Sault Ste. Marie Mayor Christian Provenzano says with the Algoma Health Unit confirming the fifth positive case of COVID-19, there is a number of things that everyone should be aware of.
He says 306 people in the Algoma District have been tested for COVID-19 and 136 of those tests are still outstanding.
He expects that a number of them will be positive and that we will hear about those results later this week.
Photo supplied by Christian Provenzano
Sault Ste. Marie Mayor Christian Provenzano says he is waiting for numbers from the Algoma Health Unit in the wake of Public Health Algoma confirming its fourth case of COVID-19.
Provenzano says 306 people have been tested for the virus in the Algoma District and he is waiting for the results of 136 of those tests.
He does expect that a number of them will be positive with results expected this week.
That said, Provenzano emphasizes people must continue to use physical distancing and stay in their homes unless absolutely necessary.
He says if people do that, it can minimize the risk of an increase in demand for Sault Area Hospital services and also give the facility more time to prepare for a possible surge in cases.
Public Health Algoma provides services to the city, as well as a large outlying area extending from Wawa to the North and East to Elliot Lake and Blind River.
\Provenzano says it is also critical for travellers to self-isolate.
“Based on the information APH has shared about the four positive test results, it is critical that anyone returning from out of country travel, especially the United States, self-isolate for 14 days.
“If you have a family member, friend or acquaintance who is not, you need to encourage them to self-isolate and make sure they know that it is illegal not to self-isolate.”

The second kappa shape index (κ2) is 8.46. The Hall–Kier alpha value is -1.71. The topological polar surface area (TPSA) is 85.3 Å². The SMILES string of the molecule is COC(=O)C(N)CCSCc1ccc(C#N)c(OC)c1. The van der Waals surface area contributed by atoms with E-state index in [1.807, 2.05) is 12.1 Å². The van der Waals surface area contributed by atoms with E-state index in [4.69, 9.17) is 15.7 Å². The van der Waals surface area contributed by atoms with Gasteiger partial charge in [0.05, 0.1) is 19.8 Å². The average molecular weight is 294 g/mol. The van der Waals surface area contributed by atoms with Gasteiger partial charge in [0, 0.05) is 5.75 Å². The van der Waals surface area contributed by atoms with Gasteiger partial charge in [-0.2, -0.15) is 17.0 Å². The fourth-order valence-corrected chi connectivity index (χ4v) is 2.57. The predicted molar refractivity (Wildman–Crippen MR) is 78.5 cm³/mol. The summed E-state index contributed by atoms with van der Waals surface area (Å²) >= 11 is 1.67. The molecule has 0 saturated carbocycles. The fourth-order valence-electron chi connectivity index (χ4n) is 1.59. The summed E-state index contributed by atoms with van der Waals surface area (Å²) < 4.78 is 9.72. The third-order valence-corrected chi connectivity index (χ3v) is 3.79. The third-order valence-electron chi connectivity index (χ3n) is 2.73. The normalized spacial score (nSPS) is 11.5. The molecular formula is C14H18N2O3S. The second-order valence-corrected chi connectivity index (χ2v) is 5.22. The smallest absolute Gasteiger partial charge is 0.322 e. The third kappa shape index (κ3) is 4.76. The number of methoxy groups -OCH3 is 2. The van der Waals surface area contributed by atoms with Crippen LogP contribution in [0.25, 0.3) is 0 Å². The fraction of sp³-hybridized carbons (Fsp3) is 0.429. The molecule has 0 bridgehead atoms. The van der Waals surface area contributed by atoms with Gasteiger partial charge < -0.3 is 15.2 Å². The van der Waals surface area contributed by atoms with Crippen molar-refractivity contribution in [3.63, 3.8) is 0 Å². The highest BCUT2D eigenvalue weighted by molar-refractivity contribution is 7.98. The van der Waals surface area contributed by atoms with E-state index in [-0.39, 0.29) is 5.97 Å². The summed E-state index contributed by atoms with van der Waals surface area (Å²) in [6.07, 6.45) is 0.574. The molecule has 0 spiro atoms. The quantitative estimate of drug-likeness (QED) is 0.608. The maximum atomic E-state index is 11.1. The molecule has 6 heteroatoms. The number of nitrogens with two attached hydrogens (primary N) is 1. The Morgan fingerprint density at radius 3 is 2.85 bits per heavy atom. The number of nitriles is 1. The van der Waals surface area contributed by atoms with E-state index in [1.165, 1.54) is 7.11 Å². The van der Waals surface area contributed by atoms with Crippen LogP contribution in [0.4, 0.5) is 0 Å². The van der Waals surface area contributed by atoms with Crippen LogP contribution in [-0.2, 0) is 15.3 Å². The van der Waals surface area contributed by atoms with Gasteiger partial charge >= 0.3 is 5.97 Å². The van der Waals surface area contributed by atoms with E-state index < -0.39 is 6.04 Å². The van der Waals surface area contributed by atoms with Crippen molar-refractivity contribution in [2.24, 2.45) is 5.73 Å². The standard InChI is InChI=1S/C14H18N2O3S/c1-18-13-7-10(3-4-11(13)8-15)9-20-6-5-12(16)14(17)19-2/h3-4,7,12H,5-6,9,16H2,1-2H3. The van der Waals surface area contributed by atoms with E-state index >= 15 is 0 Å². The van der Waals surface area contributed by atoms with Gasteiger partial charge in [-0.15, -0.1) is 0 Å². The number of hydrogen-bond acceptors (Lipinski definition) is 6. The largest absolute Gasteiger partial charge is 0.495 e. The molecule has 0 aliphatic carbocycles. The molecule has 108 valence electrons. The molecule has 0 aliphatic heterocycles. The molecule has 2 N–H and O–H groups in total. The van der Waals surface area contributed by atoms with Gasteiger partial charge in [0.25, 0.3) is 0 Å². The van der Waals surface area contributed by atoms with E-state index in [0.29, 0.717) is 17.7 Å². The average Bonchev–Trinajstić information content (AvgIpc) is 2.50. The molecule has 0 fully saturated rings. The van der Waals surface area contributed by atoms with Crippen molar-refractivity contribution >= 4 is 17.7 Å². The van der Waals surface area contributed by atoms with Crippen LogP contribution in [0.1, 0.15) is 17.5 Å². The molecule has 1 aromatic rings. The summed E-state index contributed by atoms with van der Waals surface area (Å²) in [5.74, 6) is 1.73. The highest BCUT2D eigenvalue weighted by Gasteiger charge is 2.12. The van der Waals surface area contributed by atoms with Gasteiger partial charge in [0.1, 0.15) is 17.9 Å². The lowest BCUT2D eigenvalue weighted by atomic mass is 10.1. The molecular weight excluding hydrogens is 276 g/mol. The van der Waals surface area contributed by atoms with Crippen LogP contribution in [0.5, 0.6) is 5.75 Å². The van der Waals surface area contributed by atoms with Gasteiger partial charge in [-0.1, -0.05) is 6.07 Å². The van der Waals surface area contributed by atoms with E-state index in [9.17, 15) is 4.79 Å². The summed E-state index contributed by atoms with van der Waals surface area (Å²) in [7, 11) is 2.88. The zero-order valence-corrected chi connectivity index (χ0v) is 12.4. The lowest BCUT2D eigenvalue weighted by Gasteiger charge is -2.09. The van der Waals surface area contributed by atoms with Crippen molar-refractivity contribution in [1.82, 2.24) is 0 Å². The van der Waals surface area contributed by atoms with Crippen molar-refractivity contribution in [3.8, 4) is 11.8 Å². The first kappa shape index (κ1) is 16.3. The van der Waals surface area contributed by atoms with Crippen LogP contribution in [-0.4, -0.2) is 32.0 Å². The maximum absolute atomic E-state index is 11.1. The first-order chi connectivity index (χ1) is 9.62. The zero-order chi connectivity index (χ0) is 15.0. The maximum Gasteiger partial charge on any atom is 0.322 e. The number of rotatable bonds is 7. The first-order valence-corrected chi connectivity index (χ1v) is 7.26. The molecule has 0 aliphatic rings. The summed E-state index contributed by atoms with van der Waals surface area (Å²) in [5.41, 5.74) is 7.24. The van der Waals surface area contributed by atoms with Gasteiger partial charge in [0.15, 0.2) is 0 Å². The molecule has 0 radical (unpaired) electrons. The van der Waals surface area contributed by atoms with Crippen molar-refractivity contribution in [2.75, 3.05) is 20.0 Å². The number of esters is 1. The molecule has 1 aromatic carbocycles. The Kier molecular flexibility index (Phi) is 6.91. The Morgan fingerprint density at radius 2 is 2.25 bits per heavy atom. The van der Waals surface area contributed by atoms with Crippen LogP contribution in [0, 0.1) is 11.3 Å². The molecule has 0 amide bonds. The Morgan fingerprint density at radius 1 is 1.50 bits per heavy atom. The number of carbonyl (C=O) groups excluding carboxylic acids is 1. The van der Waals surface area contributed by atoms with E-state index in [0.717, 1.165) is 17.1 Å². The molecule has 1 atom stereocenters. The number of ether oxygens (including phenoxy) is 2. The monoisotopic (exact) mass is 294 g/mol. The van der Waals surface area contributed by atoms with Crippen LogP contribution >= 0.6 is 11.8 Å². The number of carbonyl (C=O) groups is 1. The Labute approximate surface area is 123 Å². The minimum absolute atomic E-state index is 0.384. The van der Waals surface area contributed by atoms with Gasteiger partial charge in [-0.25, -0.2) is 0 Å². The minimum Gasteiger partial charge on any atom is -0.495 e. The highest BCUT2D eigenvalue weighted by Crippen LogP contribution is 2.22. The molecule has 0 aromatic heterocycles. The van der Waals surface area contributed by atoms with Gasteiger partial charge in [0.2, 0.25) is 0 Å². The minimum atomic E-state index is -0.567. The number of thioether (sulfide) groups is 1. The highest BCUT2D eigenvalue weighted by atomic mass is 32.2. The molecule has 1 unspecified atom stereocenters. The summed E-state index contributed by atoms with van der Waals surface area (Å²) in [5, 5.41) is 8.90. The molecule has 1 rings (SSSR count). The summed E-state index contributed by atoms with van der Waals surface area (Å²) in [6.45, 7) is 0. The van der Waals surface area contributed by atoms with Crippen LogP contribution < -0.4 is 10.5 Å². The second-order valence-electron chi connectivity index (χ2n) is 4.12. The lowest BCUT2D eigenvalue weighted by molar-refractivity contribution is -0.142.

He admits there has been some frustration expressed in regards to releasing information, but he trusts the health unit is doing its job.
“There has been some frustration expressed about the quantity of information APH is releasing about each positive test result. APH has a contact management process and it thoroughly assesses each situation and the risk of the positive test result to the community-at-large.
“We have to trust APH to do its job and we should. I certainly do. It is doing a very good job in very difficult circumstances.
“Lastly, the longer this process takes the more difficult it is going to be for all of us. With time and more positive test results, uncertainty about our health and our jobs, fear and frustration will grow. This may affect the way we treat one another. We have to stand on guard against this. It is easiest to be friendly, accepting and kind when things are going well; it is most important to when they are not. It is understandable to be frustrated by people who are not following APH’s advice. However, deriding those people, speaking negatively to them or about them, either through social media or otherwise, will not likely bring them onside. Community is not created when we focus negatively on our differences, it is created when we focus positively on what we have in common. Let’s bring people onside by modelling the behaviour we want to see, looking out for each other and setting a positive example.”
He also had a few words for people who have tested positive.
“As for the people in Algoma who have tested positive for COVID-19, none of them should be made to feel that they have done anything wrong. This is a highly contagious disease that travels quickly.
“Each of the people who have tested positive, their families and their friends need our unconditional support. Let’s show them the best of Sault Ste. Marie and area and as things get more challenging, as they will, let’s meet that challenge with kindness and resolve.”